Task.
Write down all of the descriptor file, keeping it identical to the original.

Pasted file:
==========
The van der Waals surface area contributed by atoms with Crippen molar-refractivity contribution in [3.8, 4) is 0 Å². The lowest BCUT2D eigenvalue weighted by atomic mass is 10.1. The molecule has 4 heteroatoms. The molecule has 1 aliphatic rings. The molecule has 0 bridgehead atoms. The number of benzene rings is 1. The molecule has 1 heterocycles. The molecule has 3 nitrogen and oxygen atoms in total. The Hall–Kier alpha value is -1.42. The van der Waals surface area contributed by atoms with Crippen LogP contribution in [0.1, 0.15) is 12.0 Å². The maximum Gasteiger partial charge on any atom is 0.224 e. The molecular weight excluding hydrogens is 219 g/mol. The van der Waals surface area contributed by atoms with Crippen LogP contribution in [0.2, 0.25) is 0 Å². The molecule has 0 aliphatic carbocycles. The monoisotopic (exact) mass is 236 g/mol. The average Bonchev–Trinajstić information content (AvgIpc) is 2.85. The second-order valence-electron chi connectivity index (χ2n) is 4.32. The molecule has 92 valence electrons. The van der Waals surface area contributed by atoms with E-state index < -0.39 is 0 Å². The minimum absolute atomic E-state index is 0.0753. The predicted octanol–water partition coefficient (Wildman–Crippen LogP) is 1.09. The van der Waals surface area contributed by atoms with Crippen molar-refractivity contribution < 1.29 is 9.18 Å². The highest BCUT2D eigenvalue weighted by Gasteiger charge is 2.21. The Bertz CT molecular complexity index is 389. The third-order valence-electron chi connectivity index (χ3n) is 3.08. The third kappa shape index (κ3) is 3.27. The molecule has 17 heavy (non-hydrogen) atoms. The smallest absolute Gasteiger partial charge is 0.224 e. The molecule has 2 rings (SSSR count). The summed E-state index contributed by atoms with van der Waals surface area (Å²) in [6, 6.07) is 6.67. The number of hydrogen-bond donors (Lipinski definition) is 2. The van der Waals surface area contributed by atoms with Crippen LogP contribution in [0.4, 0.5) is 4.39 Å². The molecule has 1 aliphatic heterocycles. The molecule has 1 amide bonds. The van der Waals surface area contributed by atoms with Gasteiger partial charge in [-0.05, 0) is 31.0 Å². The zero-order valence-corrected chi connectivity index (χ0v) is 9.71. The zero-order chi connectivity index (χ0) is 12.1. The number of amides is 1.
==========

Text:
The van der Waals surface area contributed by atoms with Crippen molar-refractivity contribution in [3.8, 4) is 0 Å². The lowest BCUT2D eigenvalue weighted by atomic mass is 10.1. The molecule has 4 heteroatoms. The molecule has 1 aliphatic rings. The molecule has 0 bridgehead atoms. The number of benzene rings is 1. The molecule has 1 heterocycles. The molecule has 3 nitrogen and oxygen atoms in total. The Hall–Kier alpha value is -1.42. The van der Waals surface area contributed by atoms with Crippen LogP contribution in [0.1, 0.15) is 12.0 Å². The maximum Gasteiger partial charge on any atom is 0.224 e. The molecular weight excluding hydrogens is 219 g/mol. The van der Waals surface area contributed by atoms with Crippen LogP contribution in [0.2, 0.25) is 0 Å². The molecule has 0 aliphatic carbocycles. The monoisotopic (exact) mass is 236 g/mol. The average Bonchev–Trinajstić information content (AvgIpc) is 2.85. The second-order valence-electron chi connectivity index (χ2n) is 4.32. The molecule has 92 valence electrons. The van der Waals surface area contributed by atoms with E-state index < -0.39 is 0 Å². The minimum absolute atomic E-state index is 0.0753. The predicted octanol–water partition coefficient (Wildman–Crippen LogP) is 1.09. The van der Waals surface area contributed by atoms with Crippen molar-refractivity contribution < 1.29 is 9.18 Å². The highest BCUT2D eigenvalue weighted by Gasteiger charge is 2.21. The Bertz CT molecular complexity index is 389. The third-order valence-electron chi connectivity index (χ3n) is 3.08. The third kappa shape index (κ3) is 3.27. The molecule has 17 heavy (non-hydrogen) atoms. The smallest absolute Gasteiger partial charge is 0.224 e. The molecule has 2 rings (SSSR count). The summed E-state index contributed by atoms with van der Waals surface area (Å²) in [6, 6.07) is 6.67. The number of hydrogen-bond donors (Lipinski definition) is 2. The van der Waals surface area contributed by atoms with Crippen LogP contribution in [0.4, 0.5) is 4.39 Å². The molecule has 1 aliphatic heterocycles. The molecule has 1 amide bonds. The van der Waals surface area contributed by atoms with Gasteiger partial charge in [-0.05, 0) is 31.0 Å². The zero-order valence-corrected chi connectivity index (χ0v) is 9.71. The zero-order chi connectivity index (χ0) is 12.1. The number of amides is 1.